To utilize the script make sure you fill out the appropriate variables and more information about what this will do is below the script. Make sure you test any script you get online before you really run it!

The end result will be that all existing blog sites will have anyone in the Viewers SharePoint Group removed

Before…

After..

Steps to hide content from Delve in Office 365

When Delve was released by Microsoft it was pretty groundbreaking in the content management world. There was finally a tool that would help people find content no matter where it was located. This is one of the primary struggles that I work with clients with all the time. People love to think that adding custom managed metadata and building a super complex information architecture will allow people to find content easier. In some use cases this works but as a daily business practice this can drive people away. And once you break down those ECM walls you end up with unorganized chaos. As an ECM guy my palms get sweaty just thinking about some of the setups I have worked on where millions of files are strewn across file shares with no good way to ever find anything. So when Delve came along and basically said; “I don’t care where your content is – here are the files that I think you should be using.” this lessened the need of an in-depth ECM process and at the same time opened up people’s eyes around content security. I don’t want to go too much into Delve as a whole but here is some quick info and handy links before I break down how to hide content.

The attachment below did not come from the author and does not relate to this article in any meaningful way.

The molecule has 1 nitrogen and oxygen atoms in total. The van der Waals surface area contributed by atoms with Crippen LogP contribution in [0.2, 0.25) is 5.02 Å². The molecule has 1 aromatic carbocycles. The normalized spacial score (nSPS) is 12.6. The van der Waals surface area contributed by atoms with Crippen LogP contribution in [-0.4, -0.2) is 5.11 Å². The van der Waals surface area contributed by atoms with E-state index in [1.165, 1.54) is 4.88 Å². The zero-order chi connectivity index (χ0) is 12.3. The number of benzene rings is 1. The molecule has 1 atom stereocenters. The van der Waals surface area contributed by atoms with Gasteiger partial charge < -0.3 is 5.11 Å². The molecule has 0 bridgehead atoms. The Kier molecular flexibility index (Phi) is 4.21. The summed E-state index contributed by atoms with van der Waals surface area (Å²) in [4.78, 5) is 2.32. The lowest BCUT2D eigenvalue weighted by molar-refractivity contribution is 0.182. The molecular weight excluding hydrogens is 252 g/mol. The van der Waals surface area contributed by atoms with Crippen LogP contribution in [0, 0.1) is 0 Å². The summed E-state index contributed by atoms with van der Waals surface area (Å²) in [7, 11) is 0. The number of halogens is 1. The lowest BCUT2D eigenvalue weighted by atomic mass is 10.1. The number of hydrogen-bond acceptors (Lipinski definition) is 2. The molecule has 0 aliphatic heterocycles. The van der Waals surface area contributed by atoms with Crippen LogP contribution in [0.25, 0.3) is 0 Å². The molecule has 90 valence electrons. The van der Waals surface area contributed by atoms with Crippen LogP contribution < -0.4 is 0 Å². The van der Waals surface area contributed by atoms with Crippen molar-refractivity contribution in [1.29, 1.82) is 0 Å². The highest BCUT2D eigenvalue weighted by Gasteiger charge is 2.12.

What is Office Delve?

  • Delve helps you discover the information that’s likely to be most interesting to you right now – across Office 365. Find information about people – and through people – and help others find you.
  • You don’t have to remember the title of a document or where it’s stored. Delve shows you documents no matter where they’re stored in OneDrive for Business or in Sites in Office 365.
  • Delve never changes any permissions, so you’ll only see documents that you already have access to. Other people will not see your private documents.
  • Office Delve for Office 365 admins

Hiding content from Delve

You may have a scenario in which you don’t want content to appear in Delve no matter what. Some examples could be high volume transactional processing files or payroll tracking information. Thankfully Microsoft has given us a simple way to hide content from Delve by using a site column called HideFromDelve. This can be done at the library level as well but I wanted to provide instructions so end users can have the power to add this column after it has been created once.

Important note: This will only hide content from the Delve app itself. The document will still be viewable via search and the Office Graph.

  1. Navigate to the site that has a library of files in which you want to be able to hide them from Delve
  2. Use the gear in the top right to go to Site Settings

  3. Under Web Designer Galleries, click on Site columns

  4. Click Create


  5. Enter the column information and click Ok, the name and type have to be EXACT for this to work.
    1. Name: HideFromDelve
    2. Type: Yes/No (checkbox)
    3. Default value: No


  6. Navigate to the library that you want to hide content and go to Library Settings via the ribbon


  7. Under the list of columns, click the link Add from existing site columns

  8. Scrolls down in the Available site columns list and select the newly created HideFromDelve column and click the add button to move it across. Then click Ok

  9. Navigate back to your library and you can begin marking documents to be hidden from Delve. The quickest way to do this is through the Quick Edit view.

  10. After the next scheduled crawl, the document will no longer appear in Delve!